Czech participation in the forming of an interim Iraqi government, measures trying to hold SARS at bay across Asia, and the latest poll on political preferences among Czechs - those are some of the headlines in today's papers.
PRAVO reports that the Civic Democrats would grab thirty percent of the vote if elections were held today, followed by the senior coalition Social Democrats who would receive 21 percent. The Communists would get a 13-percent share, while the junior coalition Christian Democrats would just about get to the lower house with their 6-percent preference. That, however, cannot be said about the third coalition partner, the Freedom Union whose preferences slumped to two percent.
LIDOVE NOVINY leads with Culture Minister Pavel Dostal's plan to initiate legal action against the commercial TV station TV NOVA intended to revoke the channel's broadcasting licence. Minister Dostal came forward with his plan amid continuing dispute between the public service Czech Television and TV NOVA, just two days before a new television supervisory body is due to be elected.
Mr Dostal states several reasons for withdrawing TV NOVA's licence - statements made by the television's director and senator Vladimir Zelezny in his weekly show accusing Czech representatives of corruption during the arbitration proceedings against TV NOVA, one-sided reports about Czech Television, and allegedly false information in some of NOVA's reports. LIDOVE NOVINY adds that on Tuesday the coalition parties will try and push through their candidates to fill the nine vacancies in the 13-member TV supervisory council.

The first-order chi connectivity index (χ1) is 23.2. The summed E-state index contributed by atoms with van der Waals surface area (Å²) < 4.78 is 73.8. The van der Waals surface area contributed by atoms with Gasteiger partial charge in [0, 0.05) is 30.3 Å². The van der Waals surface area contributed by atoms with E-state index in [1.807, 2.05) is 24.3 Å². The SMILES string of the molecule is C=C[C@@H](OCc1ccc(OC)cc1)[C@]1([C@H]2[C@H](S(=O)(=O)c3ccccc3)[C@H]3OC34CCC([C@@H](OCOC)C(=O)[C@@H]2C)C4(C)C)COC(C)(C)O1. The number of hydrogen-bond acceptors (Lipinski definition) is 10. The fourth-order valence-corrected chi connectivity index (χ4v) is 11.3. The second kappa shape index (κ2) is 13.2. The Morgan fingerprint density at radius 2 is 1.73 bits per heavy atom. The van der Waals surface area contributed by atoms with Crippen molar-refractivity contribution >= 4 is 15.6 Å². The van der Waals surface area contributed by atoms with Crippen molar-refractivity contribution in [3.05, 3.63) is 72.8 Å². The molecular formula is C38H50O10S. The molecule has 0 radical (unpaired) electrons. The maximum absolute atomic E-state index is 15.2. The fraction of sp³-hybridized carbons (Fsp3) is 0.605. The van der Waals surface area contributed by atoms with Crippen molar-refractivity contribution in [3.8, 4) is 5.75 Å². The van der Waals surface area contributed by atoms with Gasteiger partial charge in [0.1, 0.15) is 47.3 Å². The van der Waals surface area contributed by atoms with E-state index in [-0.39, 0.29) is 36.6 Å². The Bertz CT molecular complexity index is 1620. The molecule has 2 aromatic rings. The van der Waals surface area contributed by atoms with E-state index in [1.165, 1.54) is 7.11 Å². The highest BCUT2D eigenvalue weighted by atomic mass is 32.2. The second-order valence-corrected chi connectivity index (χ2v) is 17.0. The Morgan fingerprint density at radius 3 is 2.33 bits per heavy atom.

PRAVO reports that President Vaclav Klaus will ask the Senate this week for permission to appoint the deputy chairman of the Christian Democrats, MP Miloslav Vyborny as a judge in the Constitutional Court. The judges are appointed for 10 years on condition that the upper house of the Czech Parliament, the Senate approves their appointment. Miloslav Vyborny is a former Defence Minister, but PRAVO says that President Klaus does not regard Mr Vyborny's political history as an obstacle to becoming a judge at the Constitutional Court.
On a similar note, MLADA FRONTA DNES reports on the notorious slowness of Czech court proceedings. The speed of trials differs in individual regions: for example, south Bohemian courts work much faster than those in the north of the country, where even uncomplicated cases take more than five years to resolve. That, according to the papers is in breech of the Charter of Human Rights and Freedoms, which stipulates the right to fair and fast court proceedings.
MLADA FRONTA DNES shows a list ranking regions of the Czech Republic according to the slowness of their courts. The paper says that Justice Minister Pavel Rychetsky is planning to write a so-called "White book of Czech judiciary" which will suggest how the Czech judicial system could be made more efficient. MLADA FRONTA DNES comments that if Mr Rychetsky succeeds in implementing some of the changes, it will be a miracle, as none of his predecessors in the post have been very successful.